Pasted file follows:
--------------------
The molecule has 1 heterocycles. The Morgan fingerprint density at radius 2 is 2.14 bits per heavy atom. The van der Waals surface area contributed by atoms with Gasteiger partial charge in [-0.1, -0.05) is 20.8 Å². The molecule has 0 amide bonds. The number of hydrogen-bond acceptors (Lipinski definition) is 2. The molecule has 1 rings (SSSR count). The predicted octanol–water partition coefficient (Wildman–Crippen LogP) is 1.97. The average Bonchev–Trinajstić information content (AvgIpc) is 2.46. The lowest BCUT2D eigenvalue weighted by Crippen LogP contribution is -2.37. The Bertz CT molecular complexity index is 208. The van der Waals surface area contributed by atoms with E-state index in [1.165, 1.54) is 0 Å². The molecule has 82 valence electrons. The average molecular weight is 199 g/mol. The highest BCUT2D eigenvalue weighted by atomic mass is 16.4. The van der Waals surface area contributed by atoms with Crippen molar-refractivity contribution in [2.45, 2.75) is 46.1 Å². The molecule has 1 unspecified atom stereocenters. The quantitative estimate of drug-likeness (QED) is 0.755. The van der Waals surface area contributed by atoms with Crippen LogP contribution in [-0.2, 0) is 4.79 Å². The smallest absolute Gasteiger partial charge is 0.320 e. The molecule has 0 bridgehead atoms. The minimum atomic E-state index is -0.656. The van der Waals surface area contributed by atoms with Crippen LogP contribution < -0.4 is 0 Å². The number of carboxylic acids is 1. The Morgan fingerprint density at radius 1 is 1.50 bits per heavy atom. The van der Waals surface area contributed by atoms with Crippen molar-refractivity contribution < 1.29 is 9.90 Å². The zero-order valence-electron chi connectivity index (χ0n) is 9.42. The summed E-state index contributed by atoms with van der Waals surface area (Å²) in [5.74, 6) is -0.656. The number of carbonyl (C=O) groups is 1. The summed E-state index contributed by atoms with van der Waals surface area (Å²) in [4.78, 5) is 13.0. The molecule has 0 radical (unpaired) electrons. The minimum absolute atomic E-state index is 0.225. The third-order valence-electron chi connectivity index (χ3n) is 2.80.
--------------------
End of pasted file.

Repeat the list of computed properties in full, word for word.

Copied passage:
The molecule has 1 heterocycles. The Morgan fingerprint density at radius 2 is 2.14 bits per heavy atom. The van der Waals surface area contributed by atoms with Gasteiger partial charge in [-0.1, -0.05) is 20.8 Å². The molecule has 0 amide bonds. The number of hydrogen-bond acceptors (Lipinski definition) is 2. The molecule has 1 rings (SSSR count). The predicted octanol–water partition coefficient (Wildman–Crippen LogP) is 1.97. The average Bonchev–Trinajstić information content (AvgIpc) is 2.46. The lowest BCUT2D eigenvalue weighted by Crippen LogP contribution is -2.37. The Bertz CT molecular complexity index is 208. The van der Waals surface area contributed by atoms with E-state index in [1.165, 1.54) is 0 Å². The molecule has 82 valence electrons. The average molecular weight is 199 g/mol. The highest BCUT2D eigenvalue weighted by atomic mass is 16.4. The van der Waals surface area contributed by atoms with Crippen molar-refractivity contribution in [2.45, 2.75) is 46.1 Å². The molecule has 1 unspecified atom stereocenters. The quantitative estimate of drug-likeness (QED) is 0.755. The van der Waals surface area contributed by atoms with Crippen LogP contribution in [-0.2, 0) is 4.79 Å². The smallest absolute Gasteiger partial charge is 0.320 e. The molecule has 0 bridgehead atoms. The minimum atomic E-state index is -0.656. The van der Waals surface area contributed by atoms with Crippen LogP contribution < -0.4 is 0 Å². The number of carboxylic acids is 1. The Morgan fingerprint density at radius 1 is 1.50 bits per heavy atom. The van der Waals surface area contributed by atoms with Crippen molar-refractivity contribution < 1.29 is 9.90 Å². The zero-order valence-electron chi connectivity index (χ0n) is 9.42. The summed E-state index contributed by atoms with van der Waals surface area (Å²) in [5.74, 6) is -0.656. The number of carbonyl (C=O) groups is 1. The summed E-state index contributed by atoms with van der Waals surface area (Å²) in [4.78, 5) is 13.0. The molecule has 0 radical (unpaired) electrons. The minimum absolute atomic E-state index is 0.225. The third-order valence-electron chi connectivity index (χ3n) is 2.80.